12 January 2013

Parachuting In To Rochester

". . . we are trying to make a documentary archive of Rochester at this particular moment in time." ~ Alec Soth
Rochester von oben: Am Stadtrand leben die Weißen ruhig in Einfamilienhäusern.
(Rochester from above: on the outskirts, the whites living quietly in single-family homes.)
Photograph © Paolo Pellegrin für ZEITmagazin.

I noted here last spring that a gaggle of photographers from Magnum had descended on Rochester and dispersed around town to pursue individual projects. They were nearly departed before I knew about the enterprise. You can read about their stay here at The New Yorker (work up from the bottom - the comment from Alec Soth I lifted above comes from the initial entry). A couple of days ago two of our smart graduate students called attention to the first  installment of work from the Magnum visit that I have seen (Thanks Barbara and Peter!). It is a series by Paolo Pellegrin published in Germany by die Zeit.  You can find the written story here and photo-essay here. I have to say that while the photography, unsurprisingly, is striking in many ways, the overall story Pellegrin presents is rather shallow and moralistic. We get a cat and mouse interaction between drug dealing ghetto youth (mostly racial/ethnic minorities) and officers (mostly white residents of the suburbs) from the Rochester PD.  That "game," I suppose, is meant to stand in for the racial and economic segregation that characterizes the Rochester metro area. There is a garnish, but no more, of reference to underlying political-economic and racial complexities that generated this stereotypical view of urban America. In short, we get a narrow glimpse of how things are, but nearly no understanding of how things got this way or, god forbid, any insight into what might be done to remedy the current, dire situation. It makes me wonder what photojournalists do to prepare for assignments and what they think their work is for.*

Coming to Rochester, for instance, the Magnum folk might have viewed local filmmaker Carvin Eison's feature July '64 about the racial and political-economic circumstances prevailing in the city at mid-century and the explosive consequences those circumstances generated. They might have read urban sociologists like Bill Wilson or Doug Massey (to pick only two luminaries) about the complex underlying processes that generate urban disasters like Rochester - think industrial collapse, high crime rates, crushingly bad public education, concentrated poverty, and so forth overseen by political and economic elites who seem (at best) interested in containing or papering over rather than remedying those conditions. I have noted these things here repeatedly in the past. They might have consulted with photographers like Brenda Ann Kenneally or Greg Halpern who are from or currently live in urban upstate New York. And they might've done some or all of that together so that they had some sort of shared background, however partial or incomplete. Perhaps the Magnum photographers did some or all of this. Pellegrin's essay - despite the skillfully crafted images - provides no evidence that they did. If this is part of an "archive" of Rochester, as the Magnum folks suggest, they seem to have missed the history and context and underlying dynamics almost completely.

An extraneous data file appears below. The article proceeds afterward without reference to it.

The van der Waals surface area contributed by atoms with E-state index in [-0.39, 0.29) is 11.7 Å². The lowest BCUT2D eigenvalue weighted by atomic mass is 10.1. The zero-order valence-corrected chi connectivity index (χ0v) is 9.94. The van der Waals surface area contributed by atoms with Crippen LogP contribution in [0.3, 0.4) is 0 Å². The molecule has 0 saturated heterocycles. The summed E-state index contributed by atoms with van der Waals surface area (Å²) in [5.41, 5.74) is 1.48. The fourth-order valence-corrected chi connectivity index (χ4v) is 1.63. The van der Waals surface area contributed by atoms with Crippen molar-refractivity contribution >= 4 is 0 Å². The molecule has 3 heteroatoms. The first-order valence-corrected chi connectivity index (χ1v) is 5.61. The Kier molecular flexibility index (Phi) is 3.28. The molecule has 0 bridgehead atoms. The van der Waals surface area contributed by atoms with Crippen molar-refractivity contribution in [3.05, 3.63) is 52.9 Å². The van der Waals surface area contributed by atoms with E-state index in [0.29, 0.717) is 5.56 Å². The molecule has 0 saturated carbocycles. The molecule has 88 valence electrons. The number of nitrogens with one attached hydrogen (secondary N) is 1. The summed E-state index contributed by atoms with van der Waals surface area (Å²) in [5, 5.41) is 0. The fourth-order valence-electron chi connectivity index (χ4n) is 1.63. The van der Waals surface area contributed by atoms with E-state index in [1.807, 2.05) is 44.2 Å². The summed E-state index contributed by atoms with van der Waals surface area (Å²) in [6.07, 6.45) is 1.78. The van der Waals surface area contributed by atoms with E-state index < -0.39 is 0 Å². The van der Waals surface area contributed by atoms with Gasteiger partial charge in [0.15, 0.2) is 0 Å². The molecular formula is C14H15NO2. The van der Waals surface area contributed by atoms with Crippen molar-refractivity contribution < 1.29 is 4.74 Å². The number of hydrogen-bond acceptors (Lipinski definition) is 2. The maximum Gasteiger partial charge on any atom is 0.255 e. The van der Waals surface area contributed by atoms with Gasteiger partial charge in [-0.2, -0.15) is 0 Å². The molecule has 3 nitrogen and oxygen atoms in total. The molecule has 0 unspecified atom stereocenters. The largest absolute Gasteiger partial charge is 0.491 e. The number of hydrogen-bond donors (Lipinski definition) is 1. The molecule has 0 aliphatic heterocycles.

Maybe, as one of our students suggests, this sort of presentation simply appeals to German sense of superiority. Here in the U.S., though, we - meaning people who reside in and around decimated cities like Rochester - need considerably less moralism and many fewer neo-liberal responses (like feel-good music festivals, ineffective mayoral control of schools, official indifference to inequality and poverty) and more attention to underlying political-economic realities. The Magnum photographers might have tried to demonstrate that need. The evidence so far is that they did not.
* Let me be very clear. These are fabulously talented photographers.  And everything I know about the individuals involved suggests they are men and women of conviction and integrity. That includes Paolo Pellegrin. 

My complaints here are not about their intentions or talent. These reflections instead are about the practice of photography, the conventions that dominate the field. If the Magnum crew, with all the resources and prestige at their disposal, misses the  story, I fear what less talented, more mercenary photographers might do in analogous circumstances.

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